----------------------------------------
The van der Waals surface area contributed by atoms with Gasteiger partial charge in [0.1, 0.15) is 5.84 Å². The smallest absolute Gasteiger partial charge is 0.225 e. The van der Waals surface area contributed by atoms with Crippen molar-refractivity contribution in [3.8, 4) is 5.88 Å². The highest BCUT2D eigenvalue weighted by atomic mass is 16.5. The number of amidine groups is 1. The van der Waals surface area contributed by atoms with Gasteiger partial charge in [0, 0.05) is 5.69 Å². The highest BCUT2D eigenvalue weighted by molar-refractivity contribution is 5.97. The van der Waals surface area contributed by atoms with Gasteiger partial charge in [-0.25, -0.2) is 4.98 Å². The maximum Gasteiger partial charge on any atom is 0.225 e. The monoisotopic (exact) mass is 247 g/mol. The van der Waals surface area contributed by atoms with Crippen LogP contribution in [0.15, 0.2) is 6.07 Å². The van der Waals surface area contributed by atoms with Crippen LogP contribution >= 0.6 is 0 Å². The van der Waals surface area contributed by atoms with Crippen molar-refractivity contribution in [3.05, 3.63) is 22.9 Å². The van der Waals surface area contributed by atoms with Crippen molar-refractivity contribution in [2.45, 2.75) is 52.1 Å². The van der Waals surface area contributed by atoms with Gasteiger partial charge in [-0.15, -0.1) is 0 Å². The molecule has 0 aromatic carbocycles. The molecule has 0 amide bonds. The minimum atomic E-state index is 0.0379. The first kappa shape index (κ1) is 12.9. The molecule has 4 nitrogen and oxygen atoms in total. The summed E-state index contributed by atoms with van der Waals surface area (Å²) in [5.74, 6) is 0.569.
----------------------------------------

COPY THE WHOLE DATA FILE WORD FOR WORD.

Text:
The van der Waals surface area contributed by atoms with Gasteiger partial charge in [0.1, 0.15) is 5.84 Å². The smallest absolute Gasteiger partial charge is 0.225 e. The van der Waals surface area contributed by atoms with Crippen molar-refractivity contribution in [3.8, 4) is 5.88 Å². The highest BCUT2D eigenvalue weighted by atomic mass is 16.5. The number of amidine groups is 1. The van der Waals surface area contributed by atoms with Gasteiger partial charge in [0, 0.05) is 5.69 Å². The highest BCUT2D eigenvalue weighted by molar-refractivity contribution is 5.97. The van der Waals surface area contributed by atoms with Gasteiger partial charge in [-0.25, -0.2) is 4.98 Å². The maximum Gasteiger partial charge on any atom is 0.225 e. The monoisotopic (exact) mass is 247 g/mol. The van der Waals surface area contributed by atoms with Crippen LogP contribution in [0.15, 0.2) is 6.07 Å². The van der Waals surface area contributed by atoms with Crippen LogP contribution >= 0.6 is 0 Å². The van der Waals surface area contributed by atoms with Crippen molar-refractivity contribution in [3.05, 3.63) is 22.9 Å². The van der Waals surface area contributed by atoms with Crippen molar-refractivity contribution in [2.45, 2.75) is 52.1 Å². The van der Waals surface area contributed by atoms with Gasteiger partial charge in [-0.15, -0.1) is 0 Å². The molecule has 0 aromatic carbocycles. The molecule has 0 amide bonds. The minimum atomic E-state index is 0.0379. The first kappa shape index (κ1) is 12.9. The molecule has 4 nitrogen and oxygen atoms in total. The summed E-state index contributed by atoms with van der Waals surface area (Å²) in [5.74, 6) is 0.569.